Compare any two graphics cards:
Radeon HD 5670 vs Radeon HD 7770
IntroThe Radeon HD 5670 has a clock speed of 775 MHz and a GDDR5 memory speed of 1000 MHz. It also uses a 128-bit bus, and uses a 40 nm design. It is made up of 400(80x5) SPUs, 20 TAUs, and 8 ROPs.
Compare all of that to the Radeon HD 7770, which makes use of a 28 nm design. AMD has set the core frequency at 1000 MHz. The GDDR5 RAM works at a frequency of 1125 MHz on this particular model. It features 640 SPUs as well as 40 TAUs and 16 ROPs.
(No game benchmarks for this combination yet.)
Power Usage and Theoretical Benchmarks
Power Consumption (Max TDP)
Theoretically, the Radeon HD 7770 should perform a small bit faster than the Radeon HD 5670 overall. (explain)
Texel RateThe Radeon HD 7770 should be much (more or less 158%) faster with regards to AF than the Radeon HD 5670. (explain)
Pixel RateThe Radeon HD 7770 will be much (more or less 158%) better at full screen anti-aliasing than the Radeon HD 5670, and also will be able to handle higher resolutions better. (explain)
Please note that the above 'benchmarks' are all just theoretical - the results were calculated based on the card's specifications, and real-world performance may (and probably will) vary at least a bit.
Please note that the price comparisons are based on search keywords - sometimes it might show cards with very similar names that are not exactly the same as the one chosen in the comparison. We do try to filter out the wrong results as best we can, though.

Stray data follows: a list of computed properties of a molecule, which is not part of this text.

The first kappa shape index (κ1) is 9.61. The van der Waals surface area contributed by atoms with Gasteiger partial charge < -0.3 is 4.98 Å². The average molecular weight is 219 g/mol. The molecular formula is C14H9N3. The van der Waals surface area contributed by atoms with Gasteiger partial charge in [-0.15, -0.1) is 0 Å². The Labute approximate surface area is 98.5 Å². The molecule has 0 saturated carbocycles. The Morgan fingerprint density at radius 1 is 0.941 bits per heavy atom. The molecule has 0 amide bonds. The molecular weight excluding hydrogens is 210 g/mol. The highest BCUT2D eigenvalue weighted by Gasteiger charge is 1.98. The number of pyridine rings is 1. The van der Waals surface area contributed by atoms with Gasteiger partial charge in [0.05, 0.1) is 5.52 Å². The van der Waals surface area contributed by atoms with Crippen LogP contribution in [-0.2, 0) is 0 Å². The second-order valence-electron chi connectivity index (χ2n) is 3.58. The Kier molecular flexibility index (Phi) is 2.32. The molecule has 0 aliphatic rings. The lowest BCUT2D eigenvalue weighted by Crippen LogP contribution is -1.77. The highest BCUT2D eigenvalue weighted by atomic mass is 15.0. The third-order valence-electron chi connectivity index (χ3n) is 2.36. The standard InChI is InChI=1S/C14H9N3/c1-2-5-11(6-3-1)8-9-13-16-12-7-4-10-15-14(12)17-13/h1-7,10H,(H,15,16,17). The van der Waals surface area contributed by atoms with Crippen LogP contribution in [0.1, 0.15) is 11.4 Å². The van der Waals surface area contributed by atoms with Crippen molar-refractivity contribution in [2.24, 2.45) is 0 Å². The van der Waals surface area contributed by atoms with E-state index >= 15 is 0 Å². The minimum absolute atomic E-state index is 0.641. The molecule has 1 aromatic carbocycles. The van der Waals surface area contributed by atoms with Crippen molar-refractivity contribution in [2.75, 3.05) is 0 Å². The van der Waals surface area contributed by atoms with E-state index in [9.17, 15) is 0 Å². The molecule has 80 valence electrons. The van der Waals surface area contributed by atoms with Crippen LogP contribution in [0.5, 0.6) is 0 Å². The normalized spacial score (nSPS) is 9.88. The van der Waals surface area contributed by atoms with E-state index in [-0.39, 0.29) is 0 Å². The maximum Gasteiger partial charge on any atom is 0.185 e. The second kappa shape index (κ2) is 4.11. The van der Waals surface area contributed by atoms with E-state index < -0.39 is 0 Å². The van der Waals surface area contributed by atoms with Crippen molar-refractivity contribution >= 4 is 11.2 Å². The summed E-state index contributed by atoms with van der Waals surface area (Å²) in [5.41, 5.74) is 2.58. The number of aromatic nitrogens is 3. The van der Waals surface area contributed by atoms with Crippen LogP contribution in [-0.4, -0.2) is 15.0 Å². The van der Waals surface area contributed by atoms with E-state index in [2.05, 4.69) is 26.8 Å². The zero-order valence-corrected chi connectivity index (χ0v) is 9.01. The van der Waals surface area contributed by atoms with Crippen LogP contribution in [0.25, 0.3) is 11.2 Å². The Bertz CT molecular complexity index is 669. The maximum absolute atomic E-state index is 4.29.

Memory Bandwidth: Memory bandwidth is the largest amount of data (in units of MB per second) that can be moved across the external memory interface within a second. It is calculated by multiplying the bus width by the speed of its memory. If it uses DDR RAM, it must be multiplied by 2 again. If DDR5, multiply by 4 instead. The better the bandwidth is, the faster the card will be in general. It especially helps with anti-aliasing, HDR and high resolutions.
Texel Rate: Texel rate is the maximum number of texture map elements (texels) that can be applied in one second. This figure is calculated by multiplying the total amount of texture units of the card by the core speed of the chip. The higher this number, the better the video card will be at texture filtering (anisotropic filtering - AF). It is measured in millions of texels applied per second.
Pixel Rate: Pixel rate is the maximum number of pixels that the graphics card could possibly record to its local memory in one second - measured in millions of pixels per second. The number is calculated by multiplying the number of ROPs by the the card's clock speed. ROPs (Raster Operations Pipelines - also sometimes called Render Output Units) are responsible for outputting the pixels (image) to the screen. The actual pixel output rate is also dependant on lots of other factors, most notably the memory bandwidth of the card - the lower the memory bandwidth is, the lower the ability to reach the max fill rate.